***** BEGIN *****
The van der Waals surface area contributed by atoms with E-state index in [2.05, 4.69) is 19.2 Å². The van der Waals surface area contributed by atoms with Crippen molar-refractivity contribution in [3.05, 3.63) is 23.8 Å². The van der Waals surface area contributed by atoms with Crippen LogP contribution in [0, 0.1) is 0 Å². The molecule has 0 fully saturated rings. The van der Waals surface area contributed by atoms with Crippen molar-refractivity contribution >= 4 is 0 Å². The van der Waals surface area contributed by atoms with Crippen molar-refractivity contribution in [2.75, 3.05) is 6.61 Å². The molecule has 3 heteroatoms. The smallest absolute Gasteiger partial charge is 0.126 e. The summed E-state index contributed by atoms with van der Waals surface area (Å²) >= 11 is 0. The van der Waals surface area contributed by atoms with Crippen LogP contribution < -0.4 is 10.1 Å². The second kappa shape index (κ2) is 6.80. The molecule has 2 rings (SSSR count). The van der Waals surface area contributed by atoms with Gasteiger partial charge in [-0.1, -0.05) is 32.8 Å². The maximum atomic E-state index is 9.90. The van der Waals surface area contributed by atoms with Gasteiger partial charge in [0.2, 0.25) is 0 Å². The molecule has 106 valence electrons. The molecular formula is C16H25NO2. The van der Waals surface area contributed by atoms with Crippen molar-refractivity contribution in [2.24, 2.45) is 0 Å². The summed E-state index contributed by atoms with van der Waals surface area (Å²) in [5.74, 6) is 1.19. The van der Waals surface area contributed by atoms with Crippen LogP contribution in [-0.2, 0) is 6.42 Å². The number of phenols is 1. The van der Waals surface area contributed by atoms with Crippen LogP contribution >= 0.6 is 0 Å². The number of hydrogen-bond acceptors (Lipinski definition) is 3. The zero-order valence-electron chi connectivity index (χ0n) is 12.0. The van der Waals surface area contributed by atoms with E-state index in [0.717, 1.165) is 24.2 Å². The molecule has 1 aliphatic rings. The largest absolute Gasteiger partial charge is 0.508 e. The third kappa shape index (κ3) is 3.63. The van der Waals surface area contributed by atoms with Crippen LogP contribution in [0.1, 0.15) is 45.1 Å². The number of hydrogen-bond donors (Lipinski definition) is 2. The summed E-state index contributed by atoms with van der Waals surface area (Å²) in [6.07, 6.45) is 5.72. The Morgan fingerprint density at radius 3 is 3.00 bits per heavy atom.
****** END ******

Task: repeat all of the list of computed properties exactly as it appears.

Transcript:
The van der Waals surface area contributed by atoms with E-state index in [2.05, 4.69) is 19.2 Å². The van der Waals surface area contributed by atoms with Crippen molar-refractivity contribution in [3.05, 3.63) is 23.8 Å². The van der Waals surface area contributed by atoms with Crippen LogP contribution in [0, 0.1) is 0 Å². The molecule has 0 fully saturated rings. The van der Waals surface area contributed by atoms with Crippen molar-refractivity contribution >= 4 is 0 Å². The van der Waals surface area contributed by atoms with Crippen molar-refractivity contribution in [2.75, 3.05) is 6.61 Å². The molecule has 3 heteroatoms. The smallest absolute Gasteiger partial charge is 0.126 e. The summed E-state index contributed by atoms with van der Waals surface area (Å²) >= 11 is 0. The van der Waals surface area contributed by atoms with Crippen LogP contribution < -0.4 is 10.1 Å². The second kappa shape index (κ2) is 6.80. The molecule has 2 rings (SSSR count). The van der Waals surface area contributed by atoms with Gasteiger partial charge in [-0.1, -0.05) is 32.8 Å². The maximum atomic E-state index is 9.90. The van der Waals surface area contributed by atoms with Gasteiger partial charge in [0.2, 0.25) is 0 Å². The molecule has 106 valence electrons. The molecular formula is C16H25NO2. The van der Waals surface area contributed by atoms with Crippen molar-refractivity contribution in [2.24, 2.45) is 0 Å². The summed E-state index contributed by atoms with van der Waals surface area (Å²) in [5.74, 6) is 1.19. The van der Waals surface area contributed by atoms with Crippen LogP contribution in [-0.2, 0) is 6.42 Å². The number of phenols is 1. The van der Waals surface area contributed by atoms with Crippen LogP contribution >= 0.6 is 0 Å². The number of hydrogen-bond acceptors (Lipinski definition) is 3. The zero-order valence-electron chi connectivity index (χ0n) is 12.0. The van der Waals surface area contributed by atoms with E-state index in [0.717, 1.165) is 24.2 Å². The molecule has 1 aliphatic rings. The largest absolute Gasteiger partial charge is 0.508 e. The third kappa shape index (κ3) is 3.63. The van der Waals surface area contributed by atoms with Crippen LogP contribution in [0.1, 0.15) is 45.1 Å². The number of hydrogen-bond donors (Lipinski definition) is 2. The summed E-state index contributed by atoms with van der Waals surface area (Å²) in [6.07, 6.45) is 5.72. The Morgan fingerprint density at radius 3 is 3.00 bits per heavy atom.